"No. I was thinking I could make my own handle. It's still held together well or I would build a wooden one. All it needs is a covering to make it easy to hold. So I'm going to make one."
"Out of?"
"String."
Heaven help me.


Mushroom container reused for sprouts

Dave removed the remaining soft blue plastic and wrapped the handle in cotton twine. Next, to waterproof it, he varnished the twine until it was completely soaked. After several coats and a few days curing in the sun, he started using it again. I find it uncomfortable, but he says it provides better grip. The ultimate outcome is the same, whatever opinion you believe: rather than throwing it out, he fixed it.

Working on a project the other day, he needed a utility knife blade. The nearest hardware store is a LONG walk away, so he sharpened the only blade he had left. I didn't realize you could sharpen a utility knife blade, but he ran it over his stone a few times and now it's as good as new.

A few months ago we built a screen for Walküre's companionway out of completely reclaimed materials that we found lying around the boat yard.


Nut and bolt holding on the handle

When the rivets on our sauce pans corroded and the handles fell off, Dave reattached them with nuts and bolts. (And here I thought I was finally going to get a new set of cookware.)

Early on in our cruising lives, it became a family policy to never throw away any glass container without first checking with everyone onboard to make sure they didn't want it for anything: jelly jars, pickle jars, olive oil bottles, syrup bottles, and dressing jars have all been reused for some purpose onboard. Sometimes someone calls dibs on a container before we even get it home. "I want that jar when it's empty," is a commonly heard sentence when grocery shopping with our kids. Our salt is stored in a dressing jar; Dave uses an old dressing jar with the middle of the lid cut out for sprouts; we store dry beans, tea bags and other items we want to keep air tight in other glass jars.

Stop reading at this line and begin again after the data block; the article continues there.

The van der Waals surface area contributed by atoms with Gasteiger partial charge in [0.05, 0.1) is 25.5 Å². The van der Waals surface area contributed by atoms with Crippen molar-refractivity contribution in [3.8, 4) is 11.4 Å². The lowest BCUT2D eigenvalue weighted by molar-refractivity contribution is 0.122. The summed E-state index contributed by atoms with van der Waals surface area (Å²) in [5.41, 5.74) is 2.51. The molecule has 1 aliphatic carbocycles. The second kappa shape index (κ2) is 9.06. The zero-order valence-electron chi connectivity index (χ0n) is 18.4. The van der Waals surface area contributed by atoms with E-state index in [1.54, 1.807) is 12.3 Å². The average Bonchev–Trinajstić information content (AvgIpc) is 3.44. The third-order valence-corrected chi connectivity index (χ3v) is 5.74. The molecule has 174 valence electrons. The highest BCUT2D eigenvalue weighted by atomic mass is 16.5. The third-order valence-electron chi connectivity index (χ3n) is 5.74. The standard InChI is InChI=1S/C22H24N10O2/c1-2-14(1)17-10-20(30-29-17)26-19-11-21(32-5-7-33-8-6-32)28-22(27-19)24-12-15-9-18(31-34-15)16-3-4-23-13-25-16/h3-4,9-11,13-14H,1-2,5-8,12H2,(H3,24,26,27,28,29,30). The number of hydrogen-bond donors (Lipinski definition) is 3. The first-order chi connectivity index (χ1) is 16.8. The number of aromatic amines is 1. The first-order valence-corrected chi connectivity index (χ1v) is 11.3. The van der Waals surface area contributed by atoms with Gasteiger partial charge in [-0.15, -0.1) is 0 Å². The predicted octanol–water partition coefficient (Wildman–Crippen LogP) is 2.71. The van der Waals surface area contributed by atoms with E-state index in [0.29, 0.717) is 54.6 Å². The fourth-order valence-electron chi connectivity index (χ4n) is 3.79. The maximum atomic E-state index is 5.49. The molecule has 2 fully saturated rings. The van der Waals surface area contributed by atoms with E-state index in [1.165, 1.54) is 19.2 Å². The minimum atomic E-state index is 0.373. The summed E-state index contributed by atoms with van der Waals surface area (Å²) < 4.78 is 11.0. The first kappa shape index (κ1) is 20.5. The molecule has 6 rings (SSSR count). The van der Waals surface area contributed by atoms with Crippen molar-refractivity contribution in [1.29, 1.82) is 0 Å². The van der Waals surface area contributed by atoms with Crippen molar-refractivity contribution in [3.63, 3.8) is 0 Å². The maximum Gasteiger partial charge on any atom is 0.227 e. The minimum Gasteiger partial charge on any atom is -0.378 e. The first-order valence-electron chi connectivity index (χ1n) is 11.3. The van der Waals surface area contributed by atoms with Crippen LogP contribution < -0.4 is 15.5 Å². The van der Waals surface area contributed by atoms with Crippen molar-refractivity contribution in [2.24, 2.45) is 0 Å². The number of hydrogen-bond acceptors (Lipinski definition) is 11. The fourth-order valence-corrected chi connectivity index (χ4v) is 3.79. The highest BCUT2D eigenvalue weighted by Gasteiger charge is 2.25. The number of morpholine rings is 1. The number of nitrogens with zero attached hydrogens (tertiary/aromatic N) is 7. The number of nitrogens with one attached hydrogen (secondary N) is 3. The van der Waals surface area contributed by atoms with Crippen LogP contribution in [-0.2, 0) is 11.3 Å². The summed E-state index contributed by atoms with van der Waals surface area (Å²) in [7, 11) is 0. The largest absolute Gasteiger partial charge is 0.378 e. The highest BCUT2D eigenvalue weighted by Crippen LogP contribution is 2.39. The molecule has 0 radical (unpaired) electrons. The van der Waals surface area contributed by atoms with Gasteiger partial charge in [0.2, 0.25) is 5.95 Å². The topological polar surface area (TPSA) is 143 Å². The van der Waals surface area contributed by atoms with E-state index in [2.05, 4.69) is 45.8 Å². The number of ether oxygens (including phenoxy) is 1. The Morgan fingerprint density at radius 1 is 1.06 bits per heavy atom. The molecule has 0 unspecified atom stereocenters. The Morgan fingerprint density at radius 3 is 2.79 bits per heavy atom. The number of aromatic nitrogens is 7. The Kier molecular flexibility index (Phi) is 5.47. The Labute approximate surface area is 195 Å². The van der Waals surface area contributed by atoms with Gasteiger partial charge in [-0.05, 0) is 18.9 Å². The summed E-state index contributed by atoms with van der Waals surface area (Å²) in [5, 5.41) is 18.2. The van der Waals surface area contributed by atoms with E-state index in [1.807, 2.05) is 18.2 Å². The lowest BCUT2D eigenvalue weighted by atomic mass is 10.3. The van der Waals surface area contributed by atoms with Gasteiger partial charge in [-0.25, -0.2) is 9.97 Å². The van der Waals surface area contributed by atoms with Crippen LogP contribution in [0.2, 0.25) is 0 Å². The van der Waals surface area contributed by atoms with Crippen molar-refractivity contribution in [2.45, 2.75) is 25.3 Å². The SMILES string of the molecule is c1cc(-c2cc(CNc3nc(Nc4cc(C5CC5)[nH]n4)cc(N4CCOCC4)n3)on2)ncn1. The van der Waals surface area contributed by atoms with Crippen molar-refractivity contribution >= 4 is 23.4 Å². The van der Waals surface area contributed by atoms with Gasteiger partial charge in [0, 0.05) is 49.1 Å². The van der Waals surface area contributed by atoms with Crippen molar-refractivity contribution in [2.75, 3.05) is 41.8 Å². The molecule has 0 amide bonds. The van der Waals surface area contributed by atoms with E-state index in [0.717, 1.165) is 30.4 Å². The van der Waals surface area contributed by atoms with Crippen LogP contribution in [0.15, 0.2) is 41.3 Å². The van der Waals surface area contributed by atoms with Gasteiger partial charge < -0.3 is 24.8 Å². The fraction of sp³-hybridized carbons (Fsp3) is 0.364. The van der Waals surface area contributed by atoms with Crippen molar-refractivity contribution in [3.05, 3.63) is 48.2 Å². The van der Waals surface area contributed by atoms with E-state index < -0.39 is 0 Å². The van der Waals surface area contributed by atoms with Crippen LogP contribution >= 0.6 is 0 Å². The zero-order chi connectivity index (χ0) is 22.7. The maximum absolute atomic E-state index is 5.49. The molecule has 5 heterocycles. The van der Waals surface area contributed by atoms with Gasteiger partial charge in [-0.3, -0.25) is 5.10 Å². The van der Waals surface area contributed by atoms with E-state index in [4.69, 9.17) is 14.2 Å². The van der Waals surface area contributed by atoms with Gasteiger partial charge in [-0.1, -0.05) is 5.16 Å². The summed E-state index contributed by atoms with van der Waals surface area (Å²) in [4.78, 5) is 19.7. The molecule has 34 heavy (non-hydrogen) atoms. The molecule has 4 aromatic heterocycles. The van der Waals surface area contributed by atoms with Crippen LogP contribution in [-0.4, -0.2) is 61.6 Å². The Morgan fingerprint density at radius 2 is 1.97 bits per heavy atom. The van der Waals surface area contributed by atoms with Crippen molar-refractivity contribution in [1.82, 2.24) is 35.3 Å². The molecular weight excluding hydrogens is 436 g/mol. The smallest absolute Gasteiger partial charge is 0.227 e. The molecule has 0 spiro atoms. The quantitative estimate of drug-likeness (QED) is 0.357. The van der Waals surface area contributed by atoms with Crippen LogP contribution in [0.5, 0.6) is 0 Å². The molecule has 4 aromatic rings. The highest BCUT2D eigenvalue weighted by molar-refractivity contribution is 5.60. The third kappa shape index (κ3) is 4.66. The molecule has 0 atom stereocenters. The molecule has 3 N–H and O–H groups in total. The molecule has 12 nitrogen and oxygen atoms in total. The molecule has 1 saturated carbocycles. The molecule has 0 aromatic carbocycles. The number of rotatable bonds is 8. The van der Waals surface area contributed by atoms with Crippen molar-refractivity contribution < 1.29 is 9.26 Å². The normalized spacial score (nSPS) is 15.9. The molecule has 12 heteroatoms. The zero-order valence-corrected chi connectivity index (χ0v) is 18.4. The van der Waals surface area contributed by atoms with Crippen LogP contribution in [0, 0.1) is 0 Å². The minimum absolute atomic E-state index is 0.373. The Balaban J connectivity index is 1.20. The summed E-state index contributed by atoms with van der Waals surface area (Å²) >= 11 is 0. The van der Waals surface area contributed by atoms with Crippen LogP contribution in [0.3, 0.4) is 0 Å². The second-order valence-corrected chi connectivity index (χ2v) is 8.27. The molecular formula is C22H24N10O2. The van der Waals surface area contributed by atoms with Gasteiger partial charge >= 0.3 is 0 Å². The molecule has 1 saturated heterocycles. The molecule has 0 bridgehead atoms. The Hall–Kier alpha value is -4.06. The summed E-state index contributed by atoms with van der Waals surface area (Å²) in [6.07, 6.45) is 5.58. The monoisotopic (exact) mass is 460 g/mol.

Plastic containers get the same treatment. Dave kept a mushroom container, punched holes in it and uses it to sprout larger beans. Yogurt containers become mixing pots and screw bins. And even though our baby has a baby of his own, we still have a tippy cup that we use as a storage container, just because we always have, so why get rid of it now?

Now, before any item gets thrown in the trash, the thrower will ask the other one of us, "Do we need this for anything?" The answer is usually yes, or at least maybe. When you have very little, you treasure what you do have and just because something breaks or has fulfilled its original purpose does not mean it's time to dispose of it. As a society, we need to break the throw it away habit. And that can only happen one attitude at a time.

A young friend of ours said he was going to take his small boat to the Bahamas this year, as soon as he could afford to get an iPad with electronic charts on it. Somewhere in my ensuing tirade, I said, "Just get paper charts and a little hundred dollar GPS." His response is the inspiration for MONDAY's post. "But how do I tell where I am on a chart if I'm out of sight of land?"